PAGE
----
What was the core of National Socialist doctrine which enabled Germany to stand against the combined might of the USA, the USSR and the British Empire for six years? What could inspire a people to struggle on even as their cities were incinerated by genocidal British saturation bombing? Observers and historians have offered countless, largely fanciful explanations since the 1930s. According to Johann Chapoutot, we need to understand how National Socialism saw itself and its role in turning back the tide of social atomization and hegemony of international finance. In particular, how they recognized that history gave them little choice: it was either kill or be destroyed. In this respect little has changed since Adolf Hitler was first elected chancellor,
Chapoutot, one of France’s leading historians, spent years immersing himself in the texts and images that reflected and shaped the world view of National Socialist ideology, and its reception by the German public. The party had no official handbook of ideology, values, and history. But a clear narrative emerges from the myriad works of intellectuals, party members, journalists, and film-makers that Chapoutot explores.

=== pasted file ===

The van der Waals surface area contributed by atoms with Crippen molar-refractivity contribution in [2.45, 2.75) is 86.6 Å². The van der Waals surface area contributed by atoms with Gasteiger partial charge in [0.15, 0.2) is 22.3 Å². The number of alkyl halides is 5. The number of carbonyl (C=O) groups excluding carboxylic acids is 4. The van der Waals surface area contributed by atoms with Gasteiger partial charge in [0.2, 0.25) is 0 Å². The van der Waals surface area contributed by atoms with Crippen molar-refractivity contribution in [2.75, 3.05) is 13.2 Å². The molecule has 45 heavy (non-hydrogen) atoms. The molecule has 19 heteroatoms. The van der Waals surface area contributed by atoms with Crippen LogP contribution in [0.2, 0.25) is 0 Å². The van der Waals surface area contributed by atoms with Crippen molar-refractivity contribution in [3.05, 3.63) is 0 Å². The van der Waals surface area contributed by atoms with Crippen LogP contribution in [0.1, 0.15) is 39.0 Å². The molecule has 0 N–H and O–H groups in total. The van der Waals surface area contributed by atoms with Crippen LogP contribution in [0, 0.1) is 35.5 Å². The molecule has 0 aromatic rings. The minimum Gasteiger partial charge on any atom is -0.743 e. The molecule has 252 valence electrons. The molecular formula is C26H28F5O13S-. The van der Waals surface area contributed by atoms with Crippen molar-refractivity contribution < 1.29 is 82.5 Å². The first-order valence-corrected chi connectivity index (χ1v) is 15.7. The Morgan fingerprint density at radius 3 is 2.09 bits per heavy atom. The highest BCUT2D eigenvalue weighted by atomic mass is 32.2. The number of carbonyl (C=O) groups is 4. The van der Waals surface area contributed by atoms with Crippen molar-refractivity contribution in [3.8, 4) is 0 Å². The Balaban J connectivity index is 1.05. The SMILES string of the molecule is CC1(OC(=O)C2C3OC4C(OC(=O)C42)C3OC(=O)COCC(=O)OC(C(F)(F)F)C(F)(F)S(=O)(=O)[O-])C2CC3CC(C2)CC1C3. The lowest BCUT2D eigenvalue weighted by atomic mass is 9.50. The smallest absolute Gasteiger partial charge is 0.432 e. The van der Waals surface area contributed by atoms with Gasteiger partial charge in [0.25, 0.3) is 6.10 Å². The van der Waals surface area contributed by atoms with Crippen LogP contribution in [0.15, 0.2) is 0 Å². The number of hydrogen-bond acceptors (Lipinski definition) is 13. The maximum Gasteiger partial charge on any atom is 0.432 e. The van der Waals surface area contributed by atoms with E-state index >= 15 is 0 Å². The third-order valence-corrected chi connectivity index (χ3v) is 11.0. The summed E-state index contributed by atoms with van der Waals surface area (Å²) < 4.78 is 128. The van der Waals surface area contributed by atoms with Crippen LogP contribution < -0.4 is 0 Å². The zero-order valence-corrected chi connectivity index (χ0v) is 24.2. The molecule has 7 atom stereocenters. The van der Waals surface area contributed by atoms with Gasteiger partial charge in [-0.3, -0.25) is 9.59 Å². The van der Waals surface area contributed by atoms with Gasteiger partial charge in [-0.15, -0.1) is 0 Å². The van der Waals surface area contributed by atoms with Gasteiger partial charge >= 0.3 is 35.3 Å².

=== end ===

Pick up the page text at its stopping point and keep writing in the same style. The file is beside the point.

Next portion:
This ideology contended that in the ancient world, the Nordic-German race lived in harmony with the laws of nature. But since Late Antiquity, corrupt foreign norms and values—Jewish values in particular—had alienated Germany from itself and from all that was natural. The time had come to return to the fundamental law of blood. Germany must either fight and procreate, or perish. The Fates do not concern themselves with claims of right and wrong, only survival. A remarkable work of scholarship and insight, The Law of Blood explores the ideas and aspirations of National Socialism for the German people, and European man generally.
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